where I0 (E) is the incident photon intensity with photon energy E; I(E,x,y) is the measured intensity of x-ray (γ-ray) after passing through the material; T(x,y) is the thickness of the material along the straight line between the x-ray source and the detector point (x,y); and/x(E) is the linear attenuation coefficient of the material at photon energy E.
For an object containing N different attenuating materials in the x-ray field, the measured x-ray (or -y-ray) intensity at an image point (x,y) can be generally expressed as: ##EQU1## where I0 (E,x,y) is the incident intensity of photons directed toward the image point (x,y); μj (E) is the linear absorption coefficient of material j at the photon energy E; and Tj (x,y) is the thickness of material j along the x-ray (or γ-ray) path between the source and the image point (x,y).
FIG. 1 shows the geometrical relationship among the x-ray source 10, object 12, and the screen or detector point (x,y) 14. The measured intensity, I(E,x,y), has attenuation contributions From all the materials with their respective thicknesses along the x-ray (or γ-ray) path. Since I(E,x,y) is the measured intensity at the detector 14, the thickness as well as material information cannot be resolved by a single image at a single x-ray (or γ-ray) energy E.
If N different photon energies Ek, k=1 . . . N, are used separately to image the object under inspection, Equation (2) can be modified as: ##EQU2## where k=1 . . . N, and I(Ek,x,y) represents the measured x-ray (or γ-ray) intensity at incident photon energy Ek ; I0 (Ek) is the incident x-ray intensity at photon energy Ek ; μj (Ek) is the linear attenuation coefficient of material j at the photon energy EK ; and Tj (x,y) is the thickness distribution of material j along the x-ray path.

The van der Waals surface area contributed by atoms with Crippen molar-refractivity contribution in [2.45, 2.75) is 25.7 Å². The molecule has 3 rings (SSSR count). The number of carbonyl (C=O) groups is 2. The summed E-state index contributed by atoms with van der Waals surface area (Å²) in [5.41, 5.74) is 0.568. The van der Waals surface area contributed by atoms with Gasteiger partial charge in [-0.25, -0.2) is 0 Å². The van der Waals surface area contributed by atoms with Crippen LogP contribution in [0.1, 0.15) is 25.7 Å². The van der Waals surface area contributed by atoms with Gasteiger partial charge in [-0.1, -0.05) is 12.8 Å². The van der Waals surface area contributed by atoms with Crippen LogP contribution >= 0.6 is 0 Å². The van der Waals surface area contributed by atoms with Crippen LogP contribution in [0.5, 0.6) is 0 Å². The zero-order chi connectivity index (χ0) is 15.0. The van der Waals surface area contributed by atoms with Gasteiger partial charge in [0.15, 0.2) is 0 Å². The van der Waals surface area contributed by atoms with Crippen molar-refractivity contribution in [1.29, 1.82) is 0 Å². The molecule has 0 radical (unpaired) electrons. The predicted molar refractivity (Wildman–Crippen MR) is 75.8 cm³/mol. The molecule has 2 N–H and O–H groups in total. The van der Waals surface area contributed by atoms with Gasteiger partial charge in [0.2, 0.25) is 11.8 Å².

After taking natural logarithm on both sides of Equation (4) we can define the quantity Lk (x,y) as: ##EQU3## This equation can be written into the matrix form as:
where the matrix element/xik of the linear attenuation coefficient matrix μ is the linear attenuation coefficient of material j at the photon energy Ek, i.e. μj (Ek).
The thickness distribution Tj (x,y) of material j can therefore be solved by applying the inversion matrix of μ on L(x, y): ##EQU4## where μkj -1 's are the matrix elements of μ-1.
The solution Tj (x,y), is the thickness distribution of the material j along the photon path between the source and detector point (x,y); and is therefore the projection image of material j.